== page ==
Half obedience...it will come back to bite you every time. We deal with this today just the same as believers did back then. This commentary adds some insight into the trouble this causes in the future from not obeying



those Gezerites in Canaan just wouldn't go. Or...was it really that the Tribe of Israel didn't try that hard to get them to go, preferring instead to have the presence of a little slave labor? So, they served Israel - mentioned again in Judges 1:28-30,33,35 (see notes). However, in Judges 2:1-3 (see notes); Judges 3:5-6 (see notes); Judges 10:6 (see notes) we see that the idolatrous practice of these people was, indeed, a problem for Israel. David failed in his attempt to rid the land of them again centuries later (II Samuel 5:25; I Chronicles 14:16, see notes). Finally, Pharaoh comes up out of Egypt during Solomon's reign and takes Gezer as a wedding present for Solomon, who was married to Pharaoh's daughter (I Kings 9:10-28; II Chronicles 8:1-18 - see notes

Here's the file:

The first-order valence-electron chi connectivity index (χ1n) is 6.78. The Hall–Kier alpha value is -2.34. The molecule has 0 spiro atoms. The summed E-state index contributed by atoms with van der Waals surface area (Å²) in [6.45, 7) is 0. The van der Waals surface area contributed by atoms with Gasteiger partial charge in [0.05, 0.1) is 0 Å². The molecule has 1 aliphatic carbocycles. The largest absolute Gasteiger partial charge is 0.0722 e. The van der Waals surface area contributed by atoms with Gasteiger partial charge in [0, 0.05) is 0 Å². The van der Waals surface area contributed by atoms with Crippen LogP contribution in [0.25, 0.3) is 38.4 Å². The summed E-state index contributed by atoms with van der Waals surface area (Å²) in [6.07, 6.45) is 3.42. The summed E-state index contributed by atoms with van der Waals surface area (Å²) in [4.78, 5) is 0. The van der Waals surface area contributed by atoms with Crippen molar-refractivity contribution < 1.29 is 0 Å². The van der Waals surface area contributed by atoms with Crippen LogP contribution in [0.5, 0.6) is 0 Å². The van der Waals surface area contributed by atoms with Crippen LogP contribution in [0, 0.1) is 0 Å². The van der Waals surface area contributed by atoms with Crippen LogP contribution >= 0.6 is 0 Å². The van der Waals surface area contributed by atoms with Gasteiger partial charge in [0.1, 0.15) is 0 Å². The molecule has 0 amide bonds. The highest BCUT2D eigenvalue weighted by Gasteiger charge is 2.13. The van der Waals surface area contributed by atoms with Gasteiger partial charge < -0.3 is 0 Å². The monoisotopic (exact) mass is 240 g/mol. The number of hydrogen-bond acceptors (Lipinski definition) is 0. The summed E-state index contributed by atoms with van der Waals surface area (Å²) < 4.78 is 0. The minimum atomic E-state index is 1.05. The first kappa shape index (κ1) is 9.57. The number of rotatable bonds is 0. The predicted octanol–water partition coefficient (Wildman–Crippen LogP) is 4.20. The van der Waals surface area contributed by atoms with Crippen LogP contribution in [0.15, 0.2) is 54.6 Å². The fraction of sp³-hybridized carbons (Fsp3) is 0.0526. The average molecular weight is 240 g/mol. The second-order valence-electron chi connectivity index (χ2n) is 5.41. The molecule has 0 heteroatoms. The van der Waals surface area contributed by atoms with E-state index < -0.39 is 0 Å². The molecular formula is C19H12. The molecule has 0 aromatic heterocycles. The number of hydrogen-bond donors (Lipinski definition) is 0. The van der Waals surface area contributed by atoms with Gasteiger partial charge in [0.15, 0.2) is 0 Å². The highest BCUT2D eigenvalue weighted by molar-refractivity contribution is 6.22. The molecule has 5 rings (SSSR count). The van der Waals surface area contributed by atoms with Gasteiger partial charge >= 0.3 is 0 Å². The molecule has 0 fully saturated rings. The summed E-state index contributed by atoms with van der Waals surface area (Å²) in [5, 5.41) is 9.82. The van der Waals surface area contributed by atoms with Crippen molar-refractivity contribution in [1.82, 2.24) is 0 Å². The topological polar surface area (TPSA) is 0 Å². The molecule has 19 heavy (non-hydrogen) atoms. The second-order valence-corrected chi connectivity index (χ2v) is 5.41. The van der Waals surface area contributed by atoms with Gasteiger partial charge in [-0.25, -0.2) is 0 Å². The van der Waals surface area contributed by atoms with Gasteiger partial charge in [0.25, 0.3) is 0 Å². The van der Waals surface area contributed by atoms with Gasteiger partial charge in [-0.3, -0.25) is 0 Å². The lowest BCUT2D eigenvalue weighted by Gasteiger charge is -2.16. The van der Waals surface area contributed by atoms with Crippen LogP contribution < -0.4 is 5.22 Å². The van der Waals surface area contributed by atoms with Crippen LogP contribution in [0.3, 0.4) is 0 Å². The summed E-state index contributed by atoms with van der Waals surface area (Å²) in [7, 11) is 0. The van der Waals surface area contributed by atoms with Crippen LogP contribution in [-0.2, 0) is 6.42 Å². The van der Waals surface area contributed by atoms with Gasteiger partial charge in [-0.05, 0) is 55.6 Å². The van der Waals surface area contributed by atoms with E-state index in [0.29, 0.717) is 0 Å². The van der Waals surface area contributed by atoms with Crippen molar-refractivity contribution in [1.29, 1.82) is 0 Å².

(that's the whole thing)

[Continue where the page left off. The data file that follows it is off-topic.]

Now look at verses 12-13; more problem Canaanites - they just won't leave! This is mentioned again in Judges 1:27 (see notes). Joshua had defeated the kings of Taanach, Megiddo, and Dor (Joshua 12:21-23, see notes), but a permanent Hebrew occupation did not follow. Verse 13 tells us that later on they did make slaves of them.


And finally, the commentary adds that Jerusalem appears to be shared by the tribe of Judah and the tribe of Benjamin although it technically belongs to the tribe of Benjamin: